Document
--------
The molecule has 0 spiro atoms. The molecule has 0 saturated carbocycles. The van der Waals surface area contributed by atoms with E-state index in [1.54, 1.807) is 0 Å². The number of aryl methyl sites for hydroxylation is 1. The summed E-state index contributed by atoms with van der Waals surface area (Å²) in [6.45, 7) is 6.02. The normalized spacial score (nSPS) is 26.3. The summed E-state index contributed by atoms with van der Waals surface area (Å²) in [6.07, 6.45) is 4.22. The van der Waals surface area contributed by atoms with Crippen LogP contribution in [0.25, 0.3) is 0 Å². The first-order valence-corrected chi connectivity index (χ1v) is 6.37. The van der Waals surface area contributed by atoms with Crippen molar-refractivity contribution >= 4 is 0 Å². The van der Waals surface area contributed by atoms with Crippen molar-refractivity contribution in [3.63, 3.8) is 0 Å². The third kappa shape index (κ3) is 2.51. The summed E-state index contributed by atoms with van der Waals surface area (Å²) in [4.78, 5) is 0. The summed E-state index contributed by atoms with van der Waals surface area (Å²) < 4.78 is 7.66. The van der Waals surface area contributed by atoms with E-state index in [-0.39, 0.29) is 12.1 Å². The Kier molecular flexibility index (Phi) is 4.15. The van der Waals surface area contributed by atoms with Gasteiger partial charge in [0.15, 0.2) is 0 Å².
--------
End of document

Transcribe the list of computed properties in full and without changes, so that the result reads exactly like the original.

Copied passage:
The molecule has 0 spiro atoms. The molecule has 0 saturated carbocycles. The van der Waals surface area contributed by atoms with E-state index in [1.54, 1.807) is 0 Å². The number of aryl methyl sites for hydroxylation is 1. The summed E-state index contributed by atoms with van der Waals surface area (Å²) in [6.45, 7) is 6.02. The normalized spacial score (nSPS) is 26.3. The summed E-state index contributed by atoms with van der Waals surface area (Å²) in [6.07, 6.45) is 4.22. The van der Waals surface area contributed by atoms with Crippen LogP contribution in [0.25, 0.3) is 0 Å². The first-order valence-corrected chi connectivity index (χ1v) is 6.37. The van der Waals surface area contributed by atoms with Crippen molar-refractivity contribution >= 4 is 0 Å². The van der Waals surface area contributed by atoms with Crippen molar-refractivity contribution in [3.63, 3.8) is 0 Å². The third kappa shape index (κ3) is 2.51. The summed E-state index contributed by atoms with van der Waals surface area (Å²) in [4.78, 5) is 0. The summed E-state index contributed by atoms with van der Waals surface area (Å²) < 4.78 is 7.66. The van der Waals surface area contributed by atoms with E-state index in [-0.39, 0.29) is 12.1 Å². The Kier molecular flexibility index (Phi) is 4.15. The van der Waals surface area contributed by atoms with Gasteiger partial charge in [0.15, 0.2) is 0 Å².